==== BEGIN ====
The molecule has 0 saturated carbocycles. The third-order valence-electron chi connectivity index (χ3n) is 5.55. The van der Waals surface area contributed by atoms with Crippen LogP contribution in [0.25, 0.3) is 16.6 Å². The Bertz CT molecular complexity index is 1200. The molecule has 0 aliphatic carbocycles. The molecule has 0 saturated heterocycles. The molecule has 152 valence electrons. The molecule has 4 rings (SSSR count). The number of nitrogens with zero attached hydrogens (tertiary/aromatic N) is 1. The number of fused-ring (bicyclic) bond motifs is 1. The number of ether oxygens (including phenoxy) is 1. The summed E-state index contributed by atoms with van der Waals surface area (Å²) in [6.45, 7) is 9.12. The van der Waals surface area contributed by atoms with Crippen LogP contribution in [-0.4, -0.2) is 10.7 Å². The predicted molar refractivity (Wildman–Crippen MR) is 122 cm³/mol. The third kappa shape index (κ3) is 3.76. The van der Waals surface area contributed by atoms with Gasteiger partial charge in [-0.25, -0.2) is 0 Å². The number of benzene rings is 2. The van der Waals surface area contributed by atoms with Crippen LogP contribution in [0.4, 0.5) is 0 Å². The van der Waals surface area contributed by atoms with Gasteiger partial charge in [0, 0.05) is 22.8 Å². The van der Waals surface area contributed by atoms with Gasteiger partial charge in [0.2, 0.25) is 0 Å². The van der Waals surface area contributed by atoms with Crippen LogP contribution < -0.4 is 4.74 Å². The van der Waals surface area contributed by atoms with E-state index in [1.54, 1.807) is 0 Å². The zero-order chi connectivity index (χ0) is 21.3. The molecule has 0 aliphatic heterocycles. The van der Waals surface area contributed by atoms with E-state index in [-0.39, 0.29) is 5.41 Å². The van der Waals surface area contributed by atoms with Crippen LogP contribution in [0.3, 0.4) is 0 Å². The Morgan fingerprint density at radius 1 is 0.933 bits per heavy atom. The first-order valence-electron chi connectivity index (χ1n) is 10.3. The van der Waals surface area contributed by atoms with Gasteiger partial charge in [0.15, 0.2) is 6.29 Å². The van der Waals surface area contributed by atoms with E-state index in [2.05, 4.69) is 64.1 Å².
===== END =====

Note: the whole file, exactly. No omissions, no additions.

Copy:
The molecule has 0 saturated carbocycles. The third-order valence-electron chi connectivity index (χ3n) is 5.55. The van der Waals surface area contributed by atoms with Crippen LogP contribution in [0.25, 0.3) is 16.6 Å². The Bertz CT molecular complexity index is 1200. The molecule has 0 aliphatic carbocycles. The molecule has 0 saturated heterocycles. The molecule has 152 valence electrons. The molecule has 4 rings (SSSR count). The number of nitrogens with zero attached hydrogens (tertiary/aromatic N) is 1. The number of fused-ring (bicyclic) bond motifs is 1. The number of ether oxygens (including phenoxy) is 1. The summed E-state index contributed by atoms with van der Waals surface area (Å²) in [6.45, 7) is 9.12. The van der Waals surface area contributed by atoms with Crippen LogP contribution in [-0.4, -0.2) is 10.7 Å². The predicted molar refractivity (Wildman–Crippen MR) is 122 cm³/mol. The third kappa shape index (κ3) is 3.76. The van der Waals surface area contributed by atoms with Gasteiger partial charge in [-0.25, -0.2) is 0 Å². The number of benzene rings is 2. The van der Waals surface area contributed by atoms with Crippen LogP contribution in [0.4, 0.5) is 0 Å². The van der Waals surface area contributed by atoms with Gasteiger partial charge in [0, 0.05) is 22.8 Å². The van der Waals surface area contributed by atoms with Gasteiger partial charge in [0.2, 0.25) is 0 Å². The van der Waals surface area contributed by atoms with Crippen LogP contribution < -0.4 is 4.74 Å². The van der Waals surface area contributed by atoms with E-state index in [1.54, 1.807) is 0 Å². The zero-order chi connectivity index (χ0) is 21.3. The molecule has 0 aliphatic heterocycles. The van der Waals surface area contributed by atoms with E-state index in [-0.39, 0.29) is 5.41 Å². The van der Waals surface area contributed by atoms with Crippen LogP contribution in [0.3, 0.4) is 0 Å². The Morgan fingerprint density at radius 1 is 0.933 bits per heavy atom. The first-order valence-electron chi connectivity index (χ1n) is 10.3. The van der Waals surface area contributed by atoms with Gasteiger partial charge in [0.15, 0.2) is 6.29 Å². The van der Waals surface area contributed by atoms with E-state index in [2.05, 4.69) is 64.1 Å².